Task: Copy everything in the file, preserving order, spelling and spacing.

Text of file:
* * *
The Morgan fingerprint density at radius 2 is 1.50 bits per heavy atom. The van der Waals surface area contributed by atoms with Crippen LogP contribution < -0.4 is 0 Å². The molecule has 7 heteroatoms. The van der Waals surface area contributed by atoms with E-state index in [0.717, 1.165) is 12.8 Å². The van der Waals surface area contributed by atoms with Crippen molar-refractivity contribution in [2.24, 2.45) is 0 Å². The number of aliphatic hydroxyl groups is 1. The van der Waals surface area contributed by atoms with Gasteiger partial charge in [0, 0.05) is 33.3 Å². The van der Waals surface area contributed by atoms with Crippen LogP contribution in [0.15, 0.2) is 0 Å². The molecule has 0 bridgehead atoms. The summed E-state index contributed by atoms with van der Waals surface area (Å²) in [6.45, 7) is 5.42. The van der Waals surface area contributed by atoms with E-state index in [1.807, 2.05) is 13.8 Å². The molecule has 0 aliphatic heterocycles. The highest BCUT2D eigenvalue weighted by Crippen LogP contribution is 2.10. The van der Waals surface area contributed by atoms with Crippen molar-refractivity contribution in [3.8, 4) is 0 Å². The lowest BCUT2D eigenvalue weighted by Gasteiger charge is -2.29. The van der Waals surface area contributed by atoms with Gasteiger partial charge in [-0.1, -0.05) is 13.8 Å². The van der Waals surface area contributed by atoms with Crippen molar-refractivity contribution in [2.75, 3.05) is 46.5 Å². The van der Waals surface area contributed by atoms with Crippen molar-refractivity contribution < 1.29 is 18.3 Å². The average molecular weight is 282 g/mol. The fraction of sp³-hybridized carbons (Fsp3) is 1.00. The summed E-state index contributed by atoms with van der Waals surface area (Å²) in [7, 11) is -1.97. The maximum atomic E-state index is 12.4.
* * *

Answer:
The Morgan fingerprint density at radius 2 is 1.50 bits per heavy atom. The van der Waals surface area contributed by atoms with Crippen LogP contribution < -0.4 is 0 Å². The molecule has 7 heteroatoms. The van der Waals surface area contributed by atoms with E-state index in [0.717, 1.165) is 12.8 Å². The van der Waals surface area contributed by atoms with Crippen molar-refractivity contribution in [2.24, 2.45) is 0 Å². The number of aliphatic hydroxyl groups is 1. The van der Waals surface area contributed by atoms with Gasteiger partial charge in [0, 0.05) is 33.3 Å². The van der Waals surface area contributed by atoms with Crippen LogP contribution in [0.15, 0.2) is 0 Å². The molecule has 0 bridgehead atoms. The summed E-state index contributed by atoms with van der Waals surface area (Å²) in [6.45, 7) is 5.42. The van der Waals surface area contributed by atoms with E-state index in [1.807, 2.05) is 13.8 Å². The molecule has 0 aliphatic heterocycles. The highest BCUT2D eigenvalue weighted by Crippen LogP contribution is 2.10. The van der Waals surface area contributed by atoms with Crippen molar-refractivity contribution in [3.8, 4) is 0 Å². The lowest BCUT2D eigenvalue weighted by Gasteiger charge is -2.29. The van der Waals surface area contributed by atoms with Gasteiger partial charge in [-0.1, -0.05) is 13.8 Å². The van der Waals surface area contributed by atoms with Crippen molar-refractivity contribution in [2.75, 3.05) is 46.5 Å². The van der Waals surface area contributed by atoms with Crippen molar-refractivity contribution < 1.29 is 18.3 Å². The average molecular weight is 282 g/mol. The fraction of sp³-hybridized carbons (Fsp3) is 1.00. The summed E-state index contributed by atoms with van der Waals surface area (Å²) in [7, 11) is -1.97. The maximum atomic E-state index is 12.4.